## How do you know if the relation is a function?

Identify the input values. Identify the output values. **If** each input value leads to only one output value, classify the **relationship** as a **function**. **If** any input value leads to two or more outputs, do not classify the **relationship** as a **function**.

## What is a relation that is a function?

A **function** is a **relation** in which each input has only one output. In the **relation**, y is a **function** of x, because for each input x (1, 2, 3, or 0), there is only one output y. x is not a **function** of y, because the input y = 3 has multiple outputs: x = 1 and x = 2.

## Is a relation always a function?

All **functions** are **relations**, but not all **relations** are **functions**. A **function is a relation** that for each input, there is only one output. Here are mappings of **functions**. The domain is the input or the x-value, and the range is the output, or the y-value.

## How do you know if a relation is not a function?

ANSWER: Sample answer: You can **determine whether** each element of the domain is paired with exactly one element of the range. For example, **if** given a graph, you could use the vertical line test; **if** a vertical line intersects the graph more than once, then the **relation** that the graph represents is **not a function**.

## What is the difference between a relation and function?

A **relation** is any set of ordered pairs. A **function** is a set of ordered pairs where there is only one value of begin{align*}yend{align*} for every value of begin{align*}xend{align*}.

## Whats a function and not a function?

A **function** is a relation between domain and range such that each value in the domain corresponds to only one value in the range. Relations that are **not functions** violate this definition. They feature at least one value in the domain that corresponds to two or more values in the range. Example 4-1.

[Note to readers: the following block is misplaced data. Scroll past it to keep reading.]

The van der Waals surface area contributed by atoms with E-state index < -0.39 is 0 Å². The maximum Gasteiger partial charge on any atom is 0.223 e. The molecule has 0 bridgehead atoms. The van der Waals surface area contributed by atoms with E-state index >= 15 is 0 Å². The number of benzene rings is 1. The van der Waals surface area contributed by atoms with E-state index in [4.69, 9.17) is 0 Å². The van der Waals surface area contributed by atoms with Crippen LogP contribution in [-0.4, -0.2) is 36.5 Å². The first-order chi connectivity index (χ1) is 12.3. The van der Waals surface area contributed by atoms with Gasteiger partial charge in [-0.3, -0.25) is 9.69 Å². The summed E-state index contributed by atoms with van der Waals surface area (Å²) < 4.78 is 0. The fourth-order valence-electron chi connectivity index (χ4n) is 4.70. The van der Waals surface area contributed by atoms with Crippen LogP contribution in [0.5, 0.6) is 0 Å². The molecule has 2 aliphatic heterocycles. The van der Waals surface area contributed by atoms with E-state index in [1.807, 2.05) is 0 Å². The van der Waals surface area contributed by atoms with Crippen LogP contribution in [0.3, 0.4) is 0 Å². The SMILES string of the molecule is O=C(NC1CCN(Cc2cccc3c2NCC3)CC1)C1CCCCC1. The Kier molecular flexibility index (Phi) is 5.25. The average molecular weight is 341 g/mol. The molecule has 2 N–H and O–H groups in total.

## What is relation with example?

A **relation** between two sets is a collection of ordered pairs containing one object from each set. If the object x is from the first set and the object y is from the second set, then the objects are said to be related if the ordered pair (x,y) is in the **relation**. A function is a type of **relation**.

## Is a circle a function?

No. The mathematical formula used to describe a circle is an equation, not one function. For a given set of inputs a function must have at most one **output**. A circle can be described with two functions, one for the upper half and one for the lower half.

## Is a one to many relation a function?

The y-side has either two lines going to it or **one**. So, the y side is **many**. This **relation** is **one-to-many**, which is a **function**!

## Why is every relation not a function?

However, **not every relation** is a **function**. In a **function**, there cannot be two lists that disagree on only the last element. This would be tantamount to the **function** having two values for one combination of arguments. By contrast, in a **relation**, there can be any number of lists that agree on **all** but the last element.

## How do you know if a function is not a function?

Determining whether a relation is a **function** on a graph is relatively easy by using the vertical line test. If a vertical line crosses the relation on the graph only once in all locations, the relation is a **function**. However, if a vertical line crosses the relation more than once, the relation is **not** a **function**.

## How do you tell if a graph represents a function?

Use the vertical line test to **determine whether** or not a **graph represents a function**. **If** a vertical line **is** moved across the **graph** and, at any time, touches the **graph** at only one point, then the **graph is a function**. **If** the vertical line touches the **graph** at more than one point, then the **graph is** not a **function**.

## What is the domain in a function?

**Functions** assign outputs to inputs. The **domain** of a **function** is the set of all possible inputs for the **function**. For example, the **domain** of f(x)=x² is all real numbers, and the **domain** of g(x)=1/x is all real numbers except for x=0. We can also define special **functions** whose **domains** are more limited.